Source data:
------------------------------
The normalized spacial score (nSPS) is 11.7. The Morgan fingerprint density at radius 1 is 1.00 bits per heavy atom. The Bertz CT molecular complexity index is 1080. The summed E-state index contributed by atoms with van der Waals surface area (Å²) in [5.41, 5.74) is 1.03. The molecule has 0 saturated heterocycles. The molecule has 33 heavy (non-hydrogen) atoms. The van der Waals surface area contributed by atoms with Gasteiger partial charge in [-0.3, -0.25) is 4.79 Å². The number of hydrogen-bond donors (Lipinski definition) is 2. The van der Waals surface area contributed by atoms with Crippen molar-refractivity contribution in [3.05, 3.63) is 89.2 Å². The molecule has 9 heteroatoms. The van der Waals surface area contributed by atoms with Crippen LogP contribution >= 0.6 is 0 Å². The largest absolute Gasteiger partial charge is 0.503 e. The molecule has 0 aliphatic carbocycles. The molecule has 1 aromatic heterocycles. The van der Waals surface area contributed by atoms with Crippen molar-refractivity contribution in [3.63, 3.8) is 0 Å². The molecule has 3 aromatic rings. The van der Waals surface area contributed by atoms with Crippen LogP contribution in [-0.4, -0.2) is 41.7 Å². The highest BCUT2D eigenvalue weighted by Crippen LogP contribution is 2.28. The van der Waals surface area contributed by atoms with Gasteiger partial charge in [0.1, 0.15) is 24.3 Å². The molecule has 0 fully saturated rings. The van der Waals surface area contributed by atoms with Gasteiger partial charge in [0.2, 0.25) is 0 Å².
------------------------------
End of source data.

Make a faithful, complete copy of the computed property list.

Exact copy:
The normalized spacial score (nSPS) is 11.7. The Morgan fingerprint density at radius 1 is 1.00 bits per heavy atom. The Bertz CT molecular complexity index is 1080. The summed E-state index contributed by atoms with van der Waals surface area (Å²) in [5.41, 5.74) is 1.03. The molecule has 0 saturated heterocycles. The molecule has 33 heavy (non-hydrogen) atoms. The van der Waals surface area contributed by atoms with Gasteiger partial charge in [-0.3, -0.25) is 4.79 Å². The number of hydrogen-bond donors (Lipinski definition) is 2. The van der Waals surface area contributed by atoms with Crippen molar-refractivity contribution in [3.05, 3.63) is 89.2 Å². The molecule has 9 heteroatoms. The van der Waals surface area contributed by atoms with Crippen LogP contribution >= 0.6 is 0 Å². The largest absolute Gasteiger partial charge is 0.503 e. The molecule has 0 aliphatic carbocycles. The molecule has 1 aromatic heterocycles. The van der Waals surface area contributed by atoms with Crippen molar-refractivity contribution in [3.63, 3.8) is 0 Å². The molecule has 3 aromatic rings. The van der Waals surface area contributed by atoms with Crippen LogP contribution in [-0.4, -0.2) is 41.7 Å². The highest BCUT2D eigenvalue weighted by Crippen LogP contribution is 2.28. The van der Waals surface area contributed by atoms with Gasteiger partial charge in [0.1, 0.15) is 24.3 Å². The molecule has 0 fully saturated rings. The van der Waals surface area contributed by atoms with Gasteiger partial charge in [0.2, 0.25) is 0 Å².